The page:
Another key measure of quality international development cooperation is transparency. For a government that professes commitment to openness, our recent ranking on the Aid Transparency Index would hopefully cause swift action. Our transparency is ‘very poor’, ranked fourth from the bottom (42/45). It appears that the last time MFAT published any detailed aid data on its website was March 2017. Country strategies are not published and there appears to be no thematic or sectoral strategies. There is not even an Aid for Trade strategy to guide the 20% of New Zealand aid promised to Pacific PACER Plus signatories.

This lack of transparency is a particularly acute problem for aid, because the people who are supposed to benefit from aid do not vote or pay taxes in the country that provides it. Transparency from the New Zealand government offers some potential for accountability. Taxpayers, civil society, academics, journalists and people in the countries that receive New Zealand’s aid can look at what the government says it does with its aid through its expenditure, policies, strategies and frameworks, and then compare this with what happens on the ground. It is not perfect, but it is one of the best ways to ensure the scarce aid dollar is spent most efficiently and effectively to reduce poverty and inequality.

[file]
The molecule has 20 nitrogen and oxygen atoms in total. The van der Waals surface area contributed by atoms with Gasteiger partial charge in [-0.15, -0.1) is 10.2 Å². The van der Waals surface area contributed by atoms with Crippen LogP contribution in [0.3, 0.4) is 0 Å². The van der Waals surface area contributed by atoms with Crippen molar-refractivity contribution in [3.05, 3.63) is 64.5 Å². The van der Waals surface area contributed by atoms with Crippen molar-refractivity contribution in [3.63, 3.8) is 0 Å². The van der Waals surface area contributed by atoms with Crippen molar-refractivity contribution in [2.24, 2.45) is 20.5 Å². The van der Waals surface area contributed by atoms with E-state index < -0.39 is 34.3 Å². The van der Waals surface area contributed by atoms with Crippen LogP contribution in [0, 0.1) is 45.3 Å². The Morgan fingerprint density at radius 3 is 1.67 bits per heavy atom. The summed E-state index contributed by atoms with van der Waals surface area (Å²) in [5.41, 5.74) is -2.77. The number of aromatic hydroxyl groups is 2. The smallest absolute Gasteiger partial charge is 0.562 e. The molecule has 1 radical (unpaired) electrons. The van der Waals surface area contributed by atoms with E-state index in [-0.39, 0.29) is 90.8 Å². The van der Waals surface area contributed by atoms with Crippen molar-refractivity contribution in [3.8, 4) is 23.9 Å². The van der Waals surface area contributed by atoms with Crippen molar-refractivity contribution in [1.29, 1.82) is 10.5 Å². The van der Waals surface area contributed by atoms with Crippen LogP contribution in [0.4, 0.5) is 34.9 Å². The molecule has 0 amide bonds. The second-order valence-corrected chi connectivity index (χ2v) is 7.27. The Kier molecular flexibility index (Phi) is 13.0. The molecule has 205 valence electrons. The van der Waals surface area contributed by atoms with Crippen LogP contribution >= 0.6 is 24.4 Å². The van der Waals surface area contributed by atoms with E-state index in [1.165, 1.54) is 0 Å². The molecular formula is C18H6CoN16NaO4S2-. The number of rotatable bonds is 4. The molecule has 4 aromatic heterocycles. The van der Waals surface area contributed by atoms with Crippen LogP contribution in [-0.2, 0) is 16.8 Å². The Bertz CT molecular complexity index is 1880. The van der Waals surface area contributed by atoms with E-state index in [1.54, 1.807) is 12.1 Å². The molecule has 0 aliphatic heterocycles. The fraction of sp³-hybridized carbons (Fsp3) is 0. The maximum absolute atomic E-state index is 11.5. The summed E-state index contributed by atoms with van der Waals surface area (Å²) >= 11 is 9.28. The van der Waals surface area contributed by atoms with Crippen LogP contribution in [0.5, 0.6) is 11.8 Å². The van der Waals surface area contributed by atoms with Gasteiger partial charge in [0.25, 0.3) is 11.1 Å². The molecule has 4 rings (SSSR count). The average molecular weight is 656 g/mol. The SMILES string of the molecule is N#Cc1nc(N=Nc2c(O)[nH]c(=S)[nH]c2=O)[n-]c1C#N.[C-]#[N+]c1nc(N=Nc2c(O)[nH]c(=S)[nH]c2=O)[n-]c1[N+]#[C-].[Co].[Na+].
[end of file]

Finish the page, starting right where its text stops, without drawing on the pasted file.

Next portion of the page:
New Zealand’s aid is an extension of what we stand for as a nation and how we want others to see us. As our Prime Minister told the United Nations last year, we must remember that “all people are equal, everyone is entitled to have their dignity and human rights respected, we must strive to promote social progress and better standards of life in larger freedom, and we must consistently hold ourselves to account on each”. We look forward to seeing these values in action through our International Development Cooperation program.

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Jo Spratt

Dr Joanna Spratt is a Visiting Fellow at the Development Policy Centre, and a Registered Nurse. She is currently Oxfam New Zealand’s Advocacy and Campaigns Director.